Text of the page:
The park’s hotels and early infrastructure were developed by James J. Hill’s Great Northern Railway (GN), now a part of the Burlington Northern Santa Fe (see downloadable history), as a means of increasing passenger rail traffic on the route between Minneapolis and Seattle. The route, which went through North Dakota, Montana and Idaho, is the northernmost transcontinental railroad in the United States. Hill and his railroad prided themselves in the fact that, unlike other transcontinental railroads, GN used no federal land grants to built the track.
Before Amtrak took over most U.S. intercity passenger rail service in 1971, Great Northern delivered visitors to East Glacier and West Glacier via many named trains over the years, the last of which were its premier Empire Builder and the Western Star. Considered a secondary passenger train, the Western Star (train #27) left Minneapolis daily for the west coast, arriving in East Glacier before breakfast the following day. When Amtrak took over passenger service on the route in 1971, it kept the Empire Builder and discontinued the Western Star which had been in operation since 1951.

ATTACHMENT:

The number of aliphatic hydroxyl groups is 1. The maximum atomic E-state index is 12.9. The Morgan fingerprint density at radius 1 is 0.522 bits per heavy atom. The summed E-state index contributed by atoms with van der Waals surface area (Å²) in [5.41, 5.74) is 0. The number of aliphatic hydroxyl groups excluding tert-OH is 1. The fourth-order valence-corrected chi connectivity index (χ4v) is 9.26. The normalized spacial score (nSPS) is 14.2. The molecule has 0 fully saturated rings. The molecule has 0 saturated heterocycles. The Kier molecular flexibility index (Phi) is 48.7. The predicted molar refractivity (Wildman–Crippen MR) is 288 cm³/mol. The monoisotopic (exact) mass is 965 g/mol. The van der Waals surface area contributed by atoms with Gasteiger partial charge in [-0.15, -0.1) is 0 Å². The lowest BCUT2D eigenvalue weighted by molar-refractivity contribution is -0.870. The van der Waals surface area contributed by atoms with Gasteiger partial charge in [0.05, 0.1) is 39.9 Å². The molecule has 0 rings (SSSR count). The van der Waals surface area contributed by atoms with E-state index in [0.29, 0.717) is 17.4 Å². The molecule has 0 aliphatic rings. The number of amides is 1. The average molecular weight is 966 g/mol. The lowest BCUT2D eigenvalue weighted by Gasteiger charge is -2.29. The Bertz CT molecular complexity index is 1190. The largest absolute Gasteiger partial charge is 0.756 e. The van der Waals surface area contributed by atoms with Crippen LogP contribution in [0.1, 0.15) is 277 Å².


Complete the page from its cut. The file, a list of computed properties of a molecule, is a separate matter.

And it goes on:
Carol Guthrie’s All Aboard for Glacier National Park (2004) captures the heady days of passenger rail travel and the park. Even though the trains are mostly gone, you can still see the Great Northern Railway’s influence throughout the park, especially in the hotels managed by Glacier Park, Inc. (The company was owned by the railroad until 1960.)